Appraisal News and Business Tips

zillow

7-5-19 Newz: Zillow Past and Future – Coester- Lots More Info – North Dakota Waivers

Zillow – the past and the future

Zillow’s new photo algorithm

Zillow’s New algorithm uses photos of your home to check quality and curb appeal plus a look back at when Zillow started, and info on their ibuyer service

Excerpt: “We’ve taught the Zestimate to discern quality by training convolutional neural networks with millions of photos of homes on Zillow, and asking them to learn the visual cues that signal a home feature’s quality,” Stan Humphries, Zillow’s chief analytics officer & chief economist, said in a Medium post announcing the new algorithm. “For instance, if a kitchen has granite countertops, the Zestimate now knows — based on the granite countertop’s pixels in the home photo — that the home is likely going to sell for a little more.”

To read more, click here

My comment: I am trying not to think about this…… Maybe North Dakota can try using Zillow on their rural properties….

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Zillow – tales from when it started plus ibuyer

Excerpt: Every night for five months before the launch of Zillow’s website in February 2006, employees gathered their Dell desktops on Ping-Pong tables, connected them to harness their combined processing power, and strung together extension cords to get them all running. To avoid overloading the circuits, they unplugged the office refrigerator and banned Christmas lights. Then, while most of them slept, this jury-rigged supercomputer analyzed a decade of property records and American housing market data in order to spit out price estimates for 43 million homes.

To read more, click here

My comment: Published in Forbes. Well written and researched. I liked Zillow’s history plus a good analysis of their ibuyer service – the new wave of purchasing homes and selling them later.

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5-3-19 Newz: AMC Shockwave – Zillow Accuracy – 25 Appraisal Errors

25 Common Errors in Appraisal Reports

A compilation of the most common errors and deficiencies found in appraisal reports by reviewers, regulators, and appraisal boards.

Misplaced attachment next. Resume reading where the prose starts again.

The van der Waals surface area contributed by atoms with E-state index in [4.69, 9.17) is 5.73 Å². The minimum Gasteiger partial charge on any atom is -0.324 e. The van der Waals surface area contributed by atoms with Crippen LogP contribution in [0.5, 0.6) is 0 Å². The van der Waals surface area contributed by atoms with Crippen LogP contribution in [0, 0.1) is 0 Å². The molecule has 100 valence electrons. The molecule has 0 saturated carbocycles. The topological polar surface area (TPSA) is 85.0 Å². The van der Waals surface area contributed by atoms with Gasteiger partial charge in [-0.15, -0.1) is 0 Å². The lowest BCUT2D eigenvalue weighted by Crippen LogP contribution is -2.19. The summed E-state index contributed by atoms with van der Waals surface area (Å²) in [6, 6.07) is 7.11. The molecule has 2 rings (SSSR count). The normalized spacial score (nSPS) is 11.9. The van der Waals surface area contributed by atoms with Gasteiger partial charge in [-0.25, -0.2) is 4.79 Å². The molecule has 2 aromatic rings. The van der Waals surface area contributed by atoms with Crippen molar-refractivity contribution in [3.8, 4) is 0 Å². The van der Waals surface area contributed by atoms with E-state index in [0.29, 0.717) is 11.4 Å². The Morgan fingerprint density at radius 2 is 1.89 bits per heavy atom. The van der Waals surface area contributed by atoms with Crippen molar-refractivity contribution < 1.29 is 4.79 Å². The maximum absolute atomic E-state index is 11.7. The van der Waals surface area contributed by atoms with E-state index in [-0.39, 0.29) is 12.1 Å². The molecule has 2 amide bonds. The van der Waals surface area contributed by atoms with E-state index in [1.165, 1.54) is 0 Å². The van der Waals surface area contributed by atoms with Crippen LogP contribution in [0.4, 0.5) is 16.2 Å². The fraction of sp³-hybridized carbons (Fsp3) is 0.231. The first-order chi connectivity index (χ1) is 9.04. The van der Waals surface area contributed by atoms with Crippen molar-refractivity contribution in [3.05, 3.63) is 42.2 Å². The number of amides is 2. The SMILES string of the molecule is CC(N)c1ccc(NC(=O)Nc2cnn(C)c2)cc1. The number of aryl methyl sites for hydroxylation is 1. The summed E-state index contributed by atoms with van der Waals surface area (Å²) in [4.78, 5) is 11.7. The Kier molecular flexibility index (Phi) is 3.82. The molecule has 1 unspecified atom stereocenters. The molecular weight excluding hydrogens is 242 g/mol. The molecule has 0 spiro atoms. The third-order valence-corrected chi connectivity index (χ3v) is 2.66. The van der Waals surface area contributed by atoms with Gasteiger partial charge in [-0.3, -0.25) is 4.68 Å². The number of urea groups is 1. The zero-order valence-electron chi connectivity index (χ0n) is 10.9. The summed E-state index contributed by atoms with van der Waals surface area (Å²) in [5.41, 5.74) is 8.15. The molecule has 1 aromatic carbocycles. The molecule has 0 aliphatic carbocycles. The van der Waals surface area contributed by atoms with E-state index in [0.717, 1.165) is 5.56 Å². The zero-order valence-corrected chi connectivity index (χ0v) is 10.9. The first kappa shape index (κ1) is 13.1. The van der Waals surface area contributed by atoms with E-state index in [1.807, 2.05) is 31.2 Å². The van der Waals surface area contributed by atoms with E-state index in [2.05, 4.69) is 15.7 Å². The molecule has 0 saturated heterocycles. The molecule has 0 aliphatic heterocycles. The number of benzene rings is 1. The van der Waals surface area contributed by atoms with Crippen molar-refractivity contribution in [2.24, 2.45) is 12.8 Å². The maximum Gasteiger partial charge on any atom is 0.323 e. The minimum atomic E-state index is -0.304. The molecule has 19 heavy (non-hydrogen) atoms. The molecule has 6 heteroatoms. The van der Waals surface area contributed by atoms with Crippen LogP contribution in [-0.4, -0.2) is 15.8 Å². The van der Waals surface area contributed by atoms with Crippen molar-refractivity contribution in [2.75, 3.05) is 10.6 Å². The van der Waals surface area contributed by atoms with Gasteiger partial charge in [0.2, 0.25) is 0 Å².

Here are a few:
– Not providing enough analysis for the intended user or reader to understand the report properly.
– Inconsistencies between the description of the subject property in the improvements section and the photographs, sketch, sales comparison grid, and other areas in the report.
– Inappropriate use of boilerplate commentary in the appraisal report to describe the neighborhood or to explain the reconciliation of the sales comparison approach.
– Failure to summarize the analysis and rational that supports the Highest and Best Use opinion.
– Not complying with the most current USPAP.
Read the full list here:

My comments: Reminders are always good. For unknown reasons, I don’t see much CE or writing on these problems. These apply to all appraisals because we are licensed, not just lender appraisals.
It was soooo nice in the “old days” before licensing ;> Two Rules: Tell the  truth and disclose what is bad. No USPAP changing every two years, overzealous appraisal boards, renewal fees, etc.. Of course, the reason we have licensing is the lender mess in 1989, resulting in FIRREA,  regarding bad commercial property development loans by S&Ls
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3-14-19 Newz: Terrible RE Agent Fotos – Appraiser Article in Rolling Stone – Appraisers and Ipads/Tablets

The Property Valuation Reckoning is Imminent

How Technology is Highlighting Underwriting’s Shortcoming

Excerpt: some high-level aspects that can be used to get conversations started.

1. Increasing the availability of detailed, property-specific information, including both operational (ongoing) activities and transactions (sale, refinance, etc.).
2. The collection and analysis of macroeconomic, microeconomic, and capital markets influences that affect the real estate industry.
3. Using concepts such as systems thinking, systems engineering, and advanced technology such as artificial intelligence, machine learning, and deep learning to design semi-automated models that capture and make sense of both property-specific and larger capital markets factors.

Very interesting ideas and analysis. Long, but worth reading. FYI PropTech is a newish acronym. See the next link.

What is PropTech?